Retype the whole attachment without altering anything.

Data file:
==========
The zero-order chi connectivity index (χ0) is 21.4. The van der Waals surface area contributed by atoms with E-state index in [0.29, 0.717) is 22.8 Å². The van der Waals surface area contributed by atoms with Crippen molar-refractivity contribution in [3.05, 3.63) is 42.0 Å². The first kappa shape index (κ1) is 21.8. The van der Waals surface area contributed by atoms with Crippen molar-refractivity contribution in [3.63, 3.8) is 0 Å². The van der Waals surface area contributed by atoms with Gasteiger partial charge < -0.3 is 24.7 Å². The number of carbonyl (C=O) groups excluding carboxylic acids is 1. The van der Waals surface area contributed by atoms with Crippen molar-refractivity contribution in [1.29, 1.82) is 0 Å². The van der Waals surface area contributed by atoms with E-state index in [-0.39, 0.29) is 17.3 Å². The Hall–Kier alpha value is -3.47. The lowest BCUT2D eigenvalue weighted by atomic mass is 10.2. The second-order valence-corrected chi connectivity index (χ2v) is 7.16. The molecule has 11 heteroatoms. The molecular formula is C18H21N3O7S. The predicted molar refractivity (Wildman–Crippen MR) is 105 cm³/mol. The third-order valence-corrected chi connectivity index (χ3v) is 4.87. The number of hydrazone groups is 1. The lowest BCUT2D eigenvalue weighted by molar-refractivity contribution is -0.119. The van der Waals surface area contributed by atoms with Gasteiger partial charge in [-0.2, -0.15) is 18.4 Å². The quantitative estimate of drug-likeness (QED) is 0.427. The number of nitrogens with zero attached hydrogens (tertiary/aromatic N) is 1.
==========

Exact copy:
The zero-order chi connectivity index (χ0) is 21.4. The van der Waals surface area contributed by atoms with E-state index in [0.29, 0.717) is 22.8 Å². The van der Waals surface area contributed by atoms with Crippen molar-refractivity contribution in [3.05, 3.63) is 42.0 Å². The first kappa shape index (κ1) is 21.8. The van der Waals surface area contributed by atoms with Crippen molar-refractivity contribution in [3.63, 3.8) is 0 Å². The van der Waals surface area contributed by atoms with Gasteiger partial charge < -0.3 is 24.7 Å². The number of carbonyl (C=O) groups excluding carboxylic acids is 1. The van der Waals surface area contributed by atoms with Crippen molar-refractivity contribution in [1.29, 1.82) is 0 Å². The van der Waals surface area contributed by atoms with E-state index in [-0.39, 0.29) is 17.3 Å². The Hall–Kier alpha value is -3.47. The lowest BCUT2D eigenvalue weighted by atomic mass is 10.2. The second-order valence-corrected chi connectivity index (χ2v) is 7.16. The molecule has 11 heteroatoms. The molecular formula is C18H21N3O7S. The predicted molar refractivity (Wildman–Crippen MR) is 105 cm³/mol. The third-order valence-corrected chi connectivity index (χ3v) is 4.87. The number of hydrazone groups is 1. The lowest BCUT2D eigenvalue weighted by molar-refractivity contribution is -0.119. The van der Waals surface area contributed by atoms with Gasteiger partial charge in [-0.2, -0.15) is 18.4 Å². The quantitative estimate of drug-likeness (QED) is 0.427. The number of nitrogens with zero attached hydrogens (tertiary/aromatic N) is 1.